I'll read anything the inimitable graphic indie Drawn & Quarterly publishes, and Brigitte Findakly and Lewis Trondheim's Poppies of Iraq is a favorite of 2017. The book is constructed as a public and private history of Findakly's upbringing in Iraq, told in vignette-like bursts, such as when Findakly's father, an altruistic dentist who treats many patients for free and is often behind on his taxes, gives her mother a gun after the government's overthrow in 1958 (frightened, she promptly buries it in the garden).
When President Ahmed Hassan al-Bakr and Vice President Saddam Hussein nationalize Iraqi oil in the early 70s, students are instructed to draw a picture about the oil crisis that followed. The young Findakly drew an oil rig swathed by people holding a banner that read, "Arab oil for Arabs." The drawing was chosen as the only to hang publicly in the school. "If my family had stayed in Iraq, I might have become a famous propaganda artist for Saddam Hussein's regime," she writes atop a drawing of Saddam in sunglasses holding a machine gun to the sky, a line of flames behind him.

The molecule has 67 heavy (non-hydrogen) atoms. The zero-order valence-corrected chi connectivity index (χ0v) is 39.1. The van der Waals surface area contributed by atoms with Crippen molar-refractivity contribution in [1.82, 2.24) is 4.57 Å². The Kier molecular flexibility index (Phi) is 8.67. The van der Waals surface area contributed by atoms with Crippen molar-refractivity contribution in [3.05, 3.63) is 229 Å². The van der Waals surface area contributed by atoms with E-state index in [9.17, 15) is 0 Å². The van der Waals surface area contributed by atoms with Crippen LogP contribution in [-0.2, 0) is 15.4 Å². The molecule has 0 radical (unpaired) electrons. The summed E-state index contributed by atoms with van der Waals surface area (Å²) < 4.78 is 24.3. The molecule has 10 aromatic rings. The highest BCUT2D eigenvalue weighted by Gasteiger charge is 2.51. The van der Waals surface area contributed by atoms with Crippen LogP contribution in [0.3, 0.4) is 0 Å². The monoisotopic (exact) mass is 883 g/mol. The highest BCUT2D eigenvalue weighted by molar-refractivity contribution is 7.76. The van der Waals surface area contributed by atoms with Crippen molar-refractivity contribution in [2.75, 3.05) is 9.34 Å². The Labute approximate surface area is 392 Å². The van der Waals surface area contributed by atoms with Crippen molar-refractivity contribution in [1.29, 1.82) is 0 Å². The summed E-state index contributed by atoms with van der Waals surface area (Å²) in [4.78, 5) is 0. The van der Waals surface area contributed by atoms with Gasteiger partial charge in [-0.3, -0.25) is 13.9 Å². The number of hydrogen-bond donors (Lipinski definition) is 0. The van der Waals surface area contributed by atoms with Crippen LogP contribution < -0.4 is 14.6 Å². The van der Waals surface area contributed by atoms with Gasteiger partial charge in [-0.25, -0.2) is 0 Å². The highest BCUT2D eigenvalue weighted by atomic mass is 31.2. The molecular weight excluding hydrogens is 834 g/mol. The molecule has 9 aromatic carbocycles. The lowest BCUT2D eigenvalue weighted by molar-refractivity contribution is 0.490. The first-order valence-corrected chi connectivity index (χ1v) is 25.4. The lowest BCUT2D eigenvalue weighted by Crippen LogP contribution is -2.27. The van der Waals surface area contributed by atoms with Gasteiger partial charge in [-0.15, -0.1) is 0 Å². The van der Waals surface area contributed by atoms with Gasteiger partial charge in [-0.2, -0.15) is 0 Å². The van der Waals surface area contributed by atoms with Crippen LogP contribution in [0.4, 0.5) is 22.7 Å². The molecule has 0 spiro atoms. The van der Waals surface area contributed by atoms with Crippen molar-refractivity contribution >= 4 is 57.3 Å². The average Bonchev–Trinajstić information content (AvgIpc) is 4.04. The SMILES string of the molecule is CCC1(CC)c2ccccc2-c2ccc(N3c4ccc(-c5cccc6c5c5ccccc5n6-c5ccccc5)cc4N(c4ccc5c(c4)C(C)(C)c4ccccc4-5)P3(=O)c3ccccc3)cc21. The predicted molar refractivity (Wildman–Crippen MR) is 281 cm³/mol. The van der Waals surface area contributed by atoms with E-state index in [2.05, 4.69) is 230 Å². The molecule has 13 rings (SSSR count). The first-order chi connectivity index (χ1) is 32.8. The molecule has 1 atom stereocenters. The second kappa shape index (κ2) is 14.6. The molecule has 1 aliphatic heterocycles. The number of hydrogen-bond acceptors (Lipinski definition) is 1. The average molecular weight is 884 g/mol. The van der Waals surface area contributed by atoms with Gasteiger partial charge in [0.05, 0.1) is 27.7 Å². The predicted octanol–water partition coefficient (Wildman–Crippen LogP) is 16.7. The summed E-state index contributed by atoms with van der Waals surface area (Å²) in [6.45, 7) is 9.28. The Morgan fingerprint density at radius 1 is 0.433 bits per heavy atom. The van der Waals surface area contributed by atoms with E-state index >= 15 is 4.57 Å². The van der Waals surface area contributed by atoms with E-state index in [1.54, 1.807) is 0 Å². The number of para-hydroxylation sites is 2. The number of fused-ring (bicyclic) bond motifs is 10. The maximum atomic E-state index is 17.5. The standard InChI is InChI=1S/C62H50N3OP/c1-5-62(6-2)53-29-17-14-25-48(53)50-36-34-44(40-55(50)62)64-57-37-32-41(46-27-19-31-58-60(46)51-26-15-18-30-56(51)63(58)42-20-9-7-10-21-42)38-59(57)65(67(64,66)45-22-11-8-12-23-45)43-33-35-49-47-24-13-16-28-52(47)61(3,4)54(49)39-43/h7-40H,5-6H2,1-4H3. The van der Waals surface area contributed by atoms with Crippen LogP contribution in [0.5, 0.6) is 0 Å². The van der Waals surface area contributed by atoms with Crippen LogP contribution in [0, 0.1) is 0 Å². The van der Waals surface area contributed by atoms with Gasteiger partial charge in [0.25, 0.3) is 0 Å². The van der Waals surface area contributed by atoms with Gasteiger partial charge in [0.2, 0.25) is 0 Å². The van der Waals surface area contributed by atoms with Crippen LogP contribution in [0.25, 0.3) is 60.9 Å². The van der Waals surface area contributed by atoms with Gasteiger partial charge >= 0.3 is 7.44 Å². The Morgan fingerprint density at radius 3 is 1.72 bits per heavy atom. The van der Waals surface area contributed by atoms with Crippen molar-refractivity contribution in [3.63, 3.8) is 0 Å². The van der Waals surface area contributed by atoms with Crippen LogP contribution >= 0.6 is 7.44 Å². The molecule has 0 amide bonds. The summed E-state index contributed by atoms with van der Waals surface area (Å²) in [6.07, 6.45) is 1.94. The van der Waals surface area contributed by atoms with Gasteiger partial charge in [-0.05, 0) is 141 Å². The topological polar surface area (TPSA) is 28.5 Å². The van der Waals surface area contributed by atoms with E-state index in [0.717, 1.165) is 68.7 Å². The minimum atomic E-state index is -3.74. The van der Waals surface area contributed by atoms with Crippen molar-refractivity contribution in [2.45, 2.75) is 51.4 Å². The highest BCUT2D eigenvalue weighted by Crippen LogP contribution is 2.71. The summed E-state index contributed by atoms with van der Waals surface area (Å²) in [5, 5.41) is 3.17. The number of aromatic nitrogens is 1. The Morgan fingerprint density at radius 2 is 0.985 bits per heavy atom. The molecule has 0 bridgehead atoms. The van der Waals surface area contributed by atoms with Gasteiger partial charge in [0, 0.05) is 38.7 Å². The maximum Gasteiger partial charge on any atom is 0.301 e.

Drawings take on dreamy qualities during fondly recalled memories, like the watery blues that fill her childhood bedroom, chestnuts sitting on her nightstand that her father had roasted and left for her to find in the morning; or the the deep, burnt orange of a remembered sandstorm.
Above all, Poppies of Iraq is a beautiful portrait of a life lived in cultural translation, its pages filled with humor and a nostalgia made complicated with age.